The Royal Opera, under the direction of Antonio Pappano, is one of the world’s leading opera companies. Based in the iconic Covent Garden theatre, it is renowned both for its outstanding performances of traditional opera and for commissioning new works by today’s leading opera composers, such as Harrison Birtwistle, Mark-Anthony Turnage and Thomas Adès.

The Royal Ballet is one of the world’s greatest ballet companies. Under the directorship of Kevin O’Hare, the Company unites tradition and innovation in world-class performances at our Covent Garden home.

The Company’s extensive repertory embraces 19th-century classics, the singular legacy of works by Founder Choreographer Frederick Ashton and Principal Choreographer Kenneth MacMillan and a compelling new canon by Resident Choreographer Wayne McGregor and Artistic Associate Christopher Wheeldon.

The Orchestra performs in concerts of their own, including performances at the Royal Opera House with Antonio Pappano. They have also performed at venues worldwide including Symphony Hall (Birmingham), Cadogan Hall, the Vienna Konzerthaus and on tour with The Royal Opera.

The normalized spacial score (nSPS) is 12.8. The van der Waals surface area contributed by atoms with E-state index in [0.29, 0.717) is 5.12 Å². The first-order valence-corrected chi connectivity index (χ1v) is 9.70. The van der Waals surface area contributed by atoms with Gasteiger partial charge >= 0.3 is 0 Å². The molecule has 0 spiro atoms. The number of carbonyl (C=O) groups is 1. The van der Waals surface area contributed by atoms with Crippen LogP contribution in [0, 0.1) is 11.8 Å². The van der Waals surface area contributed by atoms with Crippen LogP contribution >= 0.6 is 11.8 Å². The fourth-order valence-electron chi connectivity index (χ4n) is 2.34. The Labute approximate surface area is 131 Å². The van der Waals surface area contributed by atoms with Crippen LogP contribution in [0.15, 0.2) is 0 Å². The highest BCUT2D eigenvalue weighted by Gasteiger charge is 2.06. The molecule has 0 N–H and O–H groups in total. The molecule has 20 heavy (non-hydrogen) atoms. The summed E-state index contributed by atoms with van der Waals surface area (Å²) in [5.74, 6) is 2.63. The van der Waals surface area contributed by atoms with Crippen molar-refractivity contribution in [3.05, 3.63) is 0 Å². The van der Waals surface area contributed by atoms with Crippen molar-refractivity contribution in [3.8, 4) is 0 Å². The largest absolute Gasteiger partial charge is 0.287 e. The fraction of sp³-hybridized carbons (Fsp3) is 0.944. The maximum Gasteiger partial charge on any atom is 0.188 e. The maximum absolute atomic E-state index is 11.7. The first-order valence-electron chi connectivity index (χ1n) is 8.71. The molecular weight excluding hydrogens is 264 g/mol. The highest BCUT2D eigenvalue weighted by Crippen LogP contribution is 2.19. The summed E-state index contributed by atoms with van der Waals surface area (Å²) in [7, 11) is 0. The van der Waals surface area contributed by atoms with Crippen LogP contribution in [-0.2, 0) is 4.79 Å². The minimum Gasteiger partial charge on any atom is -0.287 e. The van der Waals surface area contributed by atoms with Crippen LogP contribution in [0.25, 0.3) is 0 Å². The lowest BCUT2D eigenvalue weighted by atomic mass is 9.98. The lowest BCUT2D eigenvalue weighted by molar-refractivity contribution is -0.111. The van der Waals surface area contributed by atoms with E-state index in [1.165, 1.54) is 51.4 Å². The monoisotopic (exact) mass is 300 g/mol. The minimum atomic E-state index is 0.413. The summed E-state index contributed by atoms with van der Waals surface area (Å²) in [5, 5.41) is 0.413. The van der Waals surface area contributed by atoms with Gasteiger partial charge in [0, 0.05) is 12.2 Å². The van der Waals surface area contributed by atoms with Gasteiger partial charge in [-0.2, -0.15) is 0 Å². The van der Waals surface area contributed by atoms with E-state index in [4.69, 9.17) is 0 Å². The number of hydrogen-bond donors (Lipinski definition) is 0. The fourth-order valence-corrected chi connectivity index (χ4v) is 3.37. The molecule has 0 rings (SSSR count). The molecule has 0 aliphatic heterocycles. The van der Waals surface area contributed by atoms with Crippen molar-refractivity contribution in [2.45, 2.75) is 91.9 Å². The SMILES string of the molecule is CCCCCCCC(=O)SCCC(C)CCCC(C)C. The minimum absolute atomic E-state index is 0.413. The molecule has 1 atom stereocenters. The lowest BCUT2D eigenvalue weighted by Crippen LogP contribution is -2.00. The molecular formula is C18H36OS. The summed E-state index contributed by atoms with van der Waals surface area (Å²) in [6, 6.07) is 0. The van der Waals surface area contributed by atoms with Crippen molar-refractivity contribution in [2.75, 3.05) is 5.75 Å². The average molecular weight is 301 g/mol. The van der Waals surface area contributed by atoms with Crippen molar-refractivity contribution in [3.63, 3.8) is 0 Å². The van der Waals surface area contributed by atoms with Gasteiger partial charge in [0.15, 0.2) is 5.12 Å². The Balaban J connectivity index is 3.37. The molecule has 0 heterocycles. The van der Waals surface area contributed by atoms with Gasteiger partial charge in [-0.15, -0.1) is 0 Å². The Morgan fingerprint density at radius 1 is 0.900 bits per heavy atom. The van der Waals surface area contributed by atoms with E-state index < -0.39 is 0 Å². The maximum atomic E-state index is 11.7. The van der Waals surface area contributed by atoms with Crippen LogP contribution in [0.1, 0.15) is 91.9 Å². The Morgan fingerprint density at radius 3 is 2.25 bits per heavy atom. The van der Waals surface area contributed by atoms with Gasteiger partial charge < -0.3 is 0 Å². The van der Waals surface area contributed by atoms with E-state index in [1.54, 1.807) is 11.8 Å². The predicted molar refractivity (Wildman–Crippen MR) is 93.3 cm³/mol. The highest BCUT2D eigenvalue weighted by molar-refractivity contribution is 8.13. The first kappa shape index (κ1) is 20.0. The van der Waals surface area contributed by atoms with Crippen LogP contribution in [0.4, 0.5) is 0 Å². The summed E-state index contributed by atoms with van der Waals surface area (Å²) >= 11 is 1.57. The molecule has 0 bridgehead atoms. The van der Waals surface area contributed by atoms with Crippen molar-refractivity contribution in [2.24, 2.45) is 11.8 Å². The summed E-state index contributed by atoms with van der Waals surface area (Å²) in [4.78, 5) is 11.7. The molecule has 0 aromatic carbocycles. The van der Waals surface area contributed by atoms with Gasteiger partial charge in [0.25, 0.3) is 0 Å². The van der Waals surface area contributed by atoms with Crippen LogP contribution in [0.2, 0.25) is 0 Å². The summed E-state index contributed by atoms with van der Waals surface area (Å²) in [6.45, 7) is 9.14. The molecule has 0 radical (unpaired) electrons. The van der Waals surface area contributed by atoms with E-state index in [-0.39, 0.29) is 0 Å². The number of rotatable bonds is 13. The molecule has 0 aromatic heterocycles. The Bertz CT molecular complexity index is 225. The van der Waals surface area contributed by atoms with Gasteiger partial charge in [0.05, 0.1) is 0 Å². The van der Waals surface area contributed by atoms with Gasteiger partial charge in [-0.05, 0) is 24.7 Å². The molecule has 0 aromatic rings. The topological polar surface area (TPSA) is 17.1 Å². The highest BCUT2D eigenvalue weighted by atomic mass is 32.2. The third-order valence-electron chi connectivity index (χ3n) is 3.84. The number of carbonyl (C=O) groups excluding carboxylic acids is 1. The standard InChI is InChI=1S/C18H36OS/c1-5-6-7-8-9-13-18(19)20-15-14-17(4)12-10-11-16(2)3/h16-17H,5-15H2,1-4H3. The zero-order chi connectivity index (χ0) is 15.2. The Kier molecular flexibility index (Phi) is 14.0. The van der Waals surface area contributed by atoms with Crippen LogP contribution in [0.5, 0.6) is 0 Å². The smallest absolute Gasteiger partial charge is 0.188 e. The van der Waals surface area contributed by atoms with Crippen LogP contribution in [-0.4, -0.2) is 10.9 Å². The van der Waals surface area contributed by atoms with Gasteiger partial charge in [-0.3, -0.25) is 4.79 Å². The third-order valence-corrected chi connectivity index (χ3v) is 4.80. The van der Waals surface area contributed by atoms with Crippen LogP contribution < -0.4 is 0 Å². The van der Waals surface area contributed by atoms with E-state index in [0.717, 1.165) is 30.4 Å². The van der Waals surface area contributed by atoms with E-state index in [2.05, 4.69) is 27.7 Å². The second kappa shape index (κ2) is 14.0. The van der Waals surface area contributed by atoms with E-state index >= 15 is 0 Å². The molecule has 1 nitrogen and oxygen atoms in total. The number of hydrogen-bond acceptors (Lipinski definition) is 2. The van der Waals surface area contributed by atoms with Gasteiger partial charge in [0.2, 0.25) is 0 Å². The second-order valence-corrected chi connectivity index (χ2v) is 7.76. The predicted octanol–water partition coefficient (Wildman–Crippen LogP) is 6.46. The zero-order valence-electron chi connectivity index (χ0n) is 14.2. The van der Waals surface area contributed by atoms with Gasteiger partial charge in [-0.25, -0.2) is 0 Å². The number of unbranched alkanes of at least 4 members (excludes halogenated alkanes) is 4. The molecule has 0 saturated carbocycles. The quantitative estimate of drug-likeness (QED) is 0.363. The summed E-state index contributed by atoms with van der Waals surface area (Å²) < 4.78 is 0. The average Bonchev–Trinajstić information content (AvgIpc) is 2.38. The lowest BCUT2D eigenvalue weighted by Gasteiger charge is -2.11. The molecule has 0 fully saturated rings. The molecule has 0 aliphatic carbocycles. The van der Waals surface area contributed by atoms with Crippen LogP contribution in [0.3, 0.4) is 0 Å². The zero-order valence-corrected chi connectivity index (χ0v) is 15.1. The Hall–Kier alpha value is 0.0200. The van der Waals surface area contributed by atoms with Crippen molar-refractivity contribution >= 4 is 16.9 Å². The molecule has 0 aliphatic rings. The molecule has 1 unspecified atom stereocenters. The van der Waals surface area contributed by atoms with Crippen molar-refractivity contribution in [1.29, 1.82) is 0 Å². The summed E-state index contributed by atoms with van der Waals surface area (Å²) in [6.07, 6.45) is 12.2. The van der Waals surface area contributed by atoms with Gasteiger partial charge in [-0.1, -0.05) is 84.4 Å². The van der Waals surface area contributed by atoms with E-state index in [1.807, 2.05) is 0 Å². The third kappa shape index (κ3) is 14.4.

Members of the Orchestra play an active role in events across the Royal Opera House, including working with the Learning and Participation teams. The Orchestra accompanies performances that are streamed all over the world, including through cinema screenings and broadcasts. They appear on many CDs and DVDs including Pappano’s acclaimed studio recording of Tristan und Isolde with Plácido Domingo and Nina Stemme.

The Orchestra of the Royal Opera House was founded in 1946 when the Royal Opera House reopened after World War II.

Important Info
Type: Ballet
City: London, Great Britain
Starts at: 19:30